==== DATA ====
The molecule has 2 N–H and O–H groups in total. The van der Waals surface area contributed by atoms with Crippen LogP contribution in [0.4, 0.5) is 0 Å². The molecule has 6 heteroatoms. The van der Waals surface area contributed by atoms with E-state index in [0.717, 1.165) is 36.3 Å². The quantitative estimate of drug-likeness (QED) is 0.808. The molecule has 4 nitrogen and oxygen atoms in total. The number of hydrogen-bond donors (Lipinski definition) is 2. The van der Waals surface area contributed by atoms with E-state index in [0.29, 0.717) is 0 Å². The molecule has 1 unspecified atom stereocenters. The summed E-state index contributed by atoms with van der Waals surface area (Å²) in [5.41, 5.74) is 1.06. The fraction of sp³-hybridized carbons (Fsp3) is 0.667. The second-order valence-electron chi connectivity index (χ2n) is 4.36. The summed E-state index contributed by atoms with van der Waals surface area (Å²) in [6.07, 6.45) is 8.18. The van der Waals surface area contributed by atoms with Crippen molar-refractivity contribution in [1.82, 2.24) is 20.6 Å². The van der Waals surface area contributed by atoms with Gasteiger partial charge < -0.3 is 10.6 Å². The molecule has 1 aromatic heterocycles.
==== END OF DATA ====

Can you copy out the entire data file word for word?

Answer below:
The molecule has 2 N–H and O–H groups in total. The van der Waals surface area contributed by atoms with Crippen LogP contribution in [0.4, 0.5) is 0 Å². The molecule has 6 heteroatoms. The van der Waals surface area contributed by atoms with E-state index in [0.717, 1.165) is 36.3 Å². The quantitative estimate of drug-likeness (QED) is 0.808. The molecule has 4 nitrogen and oxygen atoms in total. The number of hydrogen-bond donors (Lipinski definition) is 2. The van der Waals surface area contributed by atoms with E-state index in [0.29, 0.717) is 0 Å². The molecule has 1 unspecified atom stereocenters. The summed E-state index contributed by atoms with van der Waals surface area (Å²) in [5.41, 5.74) is 1.06. The fraction of sp³-hybridized carbons (Fsp3) is 0.667. The second-order valence-electron chi connectivity index (χ2n) is 4.36. The summed E-state index contributed by atoms with van der Waals surface area (Å²) in [6.07, 6.45) is 8.18. The van der Waals surface area contributed by atoms with Crippen molar-refractivity contribution in [1.82, 2.24) is 20.6 Å². The van der Waals surface area contributed by atoms with Gasteiger partial charge < -0.3 is 10.6 Å². The molecule has 1 aromatic heterocycles.